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Community Barn Dance

Community Barn Dancing offers an opportunity to gather and socialize, listen to great music, and dance to those same musicians with a focus on simple traditional dances geared to all ages of participants; including singles, couples, families, teens, people with disabilities and the elderly.

“Community Dance” was a popular activity from the mid-18th century through the mid-20th century throughout the US. Types of community dance and music events you might recognize include square dances, hootenannies, and hoedowns. The idea of Community Dance is to get a group of people together with some musicians and a “caller” to teach and lead easy figures, and dance with a group of friends - and strangers who often become friends. It’s a grass roots activity in which the emphasis is on building community rather than becoming experts.  Examples of Community Dance:
I have designed the series to evoke a feeling of good old-fashioned fun, and I believe it is the most important project I have embarked upon since creating the Dance Flurry Festival in 1988. We are so connected digitally that we end up feeling somewhat isolated. There’s a need for people to reconnect face-to-face, and in an environment that allows for all ages, all outlooks on life, and all levels of dance experience.

Paul Rosenberg has been leading dances throughout the northeastern United States since 1986. In recent years, he has been one of the busiest callers in North America, working over 200 dance engagements a year. He is known for his gentle but energetic, encouraging style, concise teaching, and offbeat sense of humor.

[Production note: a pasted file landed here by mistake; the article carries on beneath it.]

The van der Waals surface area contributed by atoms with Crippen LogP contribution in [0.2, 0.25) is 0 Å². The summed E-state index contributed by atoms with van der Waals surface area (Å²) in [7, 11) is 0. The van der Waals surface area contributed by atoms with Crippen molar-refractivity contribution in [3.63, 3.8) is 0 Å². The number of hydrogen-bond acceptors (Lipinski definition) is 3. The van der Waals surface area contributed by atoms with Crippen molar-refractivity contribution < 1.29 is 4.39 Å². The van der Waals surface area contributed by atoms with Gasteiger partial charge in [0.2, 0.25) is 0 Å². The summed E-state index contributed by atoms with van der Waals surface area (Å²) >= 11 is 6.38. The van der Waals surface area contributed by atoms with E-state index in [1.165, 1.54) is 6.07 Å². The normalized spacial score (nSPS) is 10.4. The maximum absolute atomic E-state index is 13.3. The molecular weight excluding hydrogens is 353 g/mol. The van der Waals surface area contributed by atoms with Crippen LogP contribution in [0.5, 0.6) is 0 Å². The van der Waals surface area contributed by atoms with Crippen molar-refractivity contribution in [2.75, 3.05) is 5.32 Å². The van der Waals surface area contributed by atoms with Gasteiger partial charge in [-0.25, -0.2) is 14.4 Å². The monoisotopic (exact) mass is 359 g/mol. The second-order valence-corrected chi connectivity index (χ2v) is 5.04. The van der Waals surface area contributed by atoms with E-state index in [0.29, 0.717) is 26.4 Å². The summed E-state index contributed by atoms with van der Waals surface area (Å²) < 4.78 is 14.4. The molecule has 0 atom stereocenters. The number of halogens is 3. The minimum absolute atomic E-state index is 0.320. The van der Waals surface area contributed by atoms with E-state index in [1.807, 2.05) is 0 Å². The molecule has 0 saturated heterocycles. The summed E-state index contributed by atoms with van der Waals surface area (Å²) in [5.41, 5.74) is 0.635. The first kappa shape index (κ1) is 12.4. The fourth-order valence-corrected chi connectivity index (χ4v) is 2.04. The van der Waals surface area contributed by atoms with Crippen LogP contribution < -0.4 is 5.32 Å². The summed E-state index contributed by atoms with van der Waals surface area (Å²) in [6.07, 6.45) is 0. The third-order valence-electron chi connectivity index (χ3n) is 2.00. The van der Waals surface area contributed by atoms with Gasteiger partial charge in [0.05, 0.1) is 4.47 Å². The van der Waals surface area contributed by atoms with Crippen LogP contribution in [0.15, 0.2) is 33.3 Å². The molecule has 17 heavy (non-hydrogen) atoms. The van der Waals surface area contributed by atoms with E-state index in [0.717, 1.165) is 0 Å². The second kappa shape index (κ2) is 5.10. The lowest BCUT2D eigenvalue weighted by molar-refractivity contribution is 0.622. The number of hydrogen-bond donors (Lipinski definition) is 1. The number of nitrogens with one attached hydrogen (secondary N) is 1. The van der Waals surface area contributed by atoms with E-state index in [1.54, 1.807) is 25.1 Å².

The programs Paul presents consist of community dances from the Hudson Valley, United Kingdom, Appalachia, and New England, as well as international folk dances from more than 50 countries and African-American singing and playparty games. Paul loves teaching traditional dances to children (as a visiting arts educator) in elementary schools and leading novices in community dances at festivals, community celebrations, weddings, family reunions, birthday parties, family dances, Girl Scout dances, and other gatherings. He has called at contra dances and has performed at numerous major festivals and events around the Northeast. Paul plays recorder and fiddle.

Paul gets his greatest satisfaction from enabling people who have never danced—especially the dance phobic—to not only get up and dance, but also to have a great time doing it and come back for more! Someone once said of his teaching skill, “Paul can even teach a three-legged stool to dance.” His enthusiasm for dance and empathy with novices comes from his avoidance-at-all-costs and terror of dancing—until he discovered contra dancing at age 30.

The other hat he wears is as an organizer. He founded and organized the Dance Flurry Festival in Saratoga Springs, NY for eighteen years; Fiddlers’ Tour, a weekly fiddle tune jam session in the Albany area; and has been organizing a monthly family dance in Albany since 1994. He founded and served on the Board of Directors of DanceFlurry Organization, a nonprofit educational organization dedicated to the preservation, study, teaching, enjoyment, and continuing evolution of traditional dance.

Paul has recorded two CDs, Peel the Banana and Dance the World Around — with his band “Peter, Paul & George” — and written companion instruction books which present a sequence of dances from school residencies, family dances, and community celebrations.

Earlier Event: July 3
Random Harvest Community Sing